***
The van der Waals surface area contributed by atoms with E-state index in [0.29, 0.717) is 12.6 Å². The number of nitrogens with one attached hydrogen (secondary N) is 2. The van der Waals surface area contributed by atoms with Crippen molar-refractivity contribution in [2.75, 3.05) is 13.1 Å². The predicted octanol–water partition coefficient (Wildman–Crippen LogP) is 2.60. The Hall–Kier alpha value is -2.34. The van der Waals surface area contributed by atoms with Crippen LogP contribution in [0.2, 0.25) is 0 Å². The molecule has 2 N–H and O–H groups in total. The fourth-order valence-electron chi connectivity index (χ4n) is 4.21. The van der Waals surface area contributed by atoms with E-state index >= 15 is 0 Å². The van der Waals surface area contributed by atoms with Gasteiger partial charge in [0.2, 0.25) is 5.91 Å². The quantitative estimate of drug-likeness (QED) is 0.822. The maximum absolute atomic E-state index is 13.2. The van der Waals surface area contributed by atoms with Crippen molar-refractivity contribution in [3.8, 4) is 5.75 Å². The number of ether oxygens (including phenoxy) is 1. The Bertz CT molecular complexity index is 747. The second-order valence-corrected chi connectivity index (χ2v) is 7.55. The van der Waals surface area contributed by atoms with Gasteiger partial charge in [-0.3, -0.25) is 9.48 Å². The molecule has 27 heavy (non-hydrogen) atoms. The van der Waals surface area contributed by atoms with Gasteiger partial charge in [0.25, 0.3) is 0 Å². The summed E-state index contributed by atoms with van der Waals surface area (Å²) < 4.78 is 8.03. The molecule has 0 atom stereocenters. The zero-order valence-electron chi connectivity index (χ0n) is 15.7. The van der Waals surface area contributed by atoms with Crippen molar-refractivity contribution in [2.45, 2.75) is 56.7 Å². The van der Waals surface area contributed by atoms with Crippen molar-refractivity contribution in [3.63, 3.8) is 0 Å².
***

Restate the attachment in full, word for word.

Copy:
The van der Waals surface area contributed by atoms with E-state index in [0.29, 0.717) is 12.6 Å². The number of nitrogens with one attached hydrogen (secondary N) is 2. The van der Waals surface area contributed by atoms with Crippen molar-refractivity contribution in [2.75, 3.05) is 13.1 Å². The predicted octanol–water partition coefficient (Wildman–Crippen LogP) is 2.60. The Hall–Kier alpha value is -2.34. The van der Waals surface area contributed by atoms with Crippen LogP contribution in [0.2, 0.25) is 0 Å². The molecule has 2 N–H and O–H groups in total. The fourth-order valence-electron chi connectivity index (χ4n) is 4.21. The van der Waals surface area contributed by atoms with E-state index >= 15 is 0 Å². The van der Waals surface area contributed by atoms with Gasteiger partial charge in [0.2, 0.25) is 5.91 Å². The quantitative estimate of drug-likeness (QED) is 0.822. The maximum absolute atomic E-state index is 13.2. The van der Waals surface area contributed by atoms with Crippen molar-refractivity contribution in [3.8, 4) is 5.75 Å². The number of ether oxygens (including phenoxy) is 1. The Bertz CT molecular complexity index is 747. The second-order valence-corrected chi connectivity index (χ2v) is 7.55. The van der Waals surface area contributed by atoms with Gasteiger partial charge in [-0.3, -0.25) is 9.48 Å². The molecule has 27 heavy (non-hydrogen) atoms. The van der Waals surface area contributed by atoms with Gasteiger partial charge in [0.25, 0.3) is 0 Å². The summed E-state index contributed by atoms with van der Waals surface area (Å²) < 4.78 is 8.03. The molecule has 0 atom stereocenters. The zero-order valence-electron chi connectivity index (χ0n) is 15.7. The van der Waals surface area contributed by atoms with Crippen molar-refractivity contribution in [2.45, 2.75) is 56.7 Å². The van der Waals surface area contributed by atoms with Crippen molar-refractivity contribution in [3.63, 3.8) is 0 Å².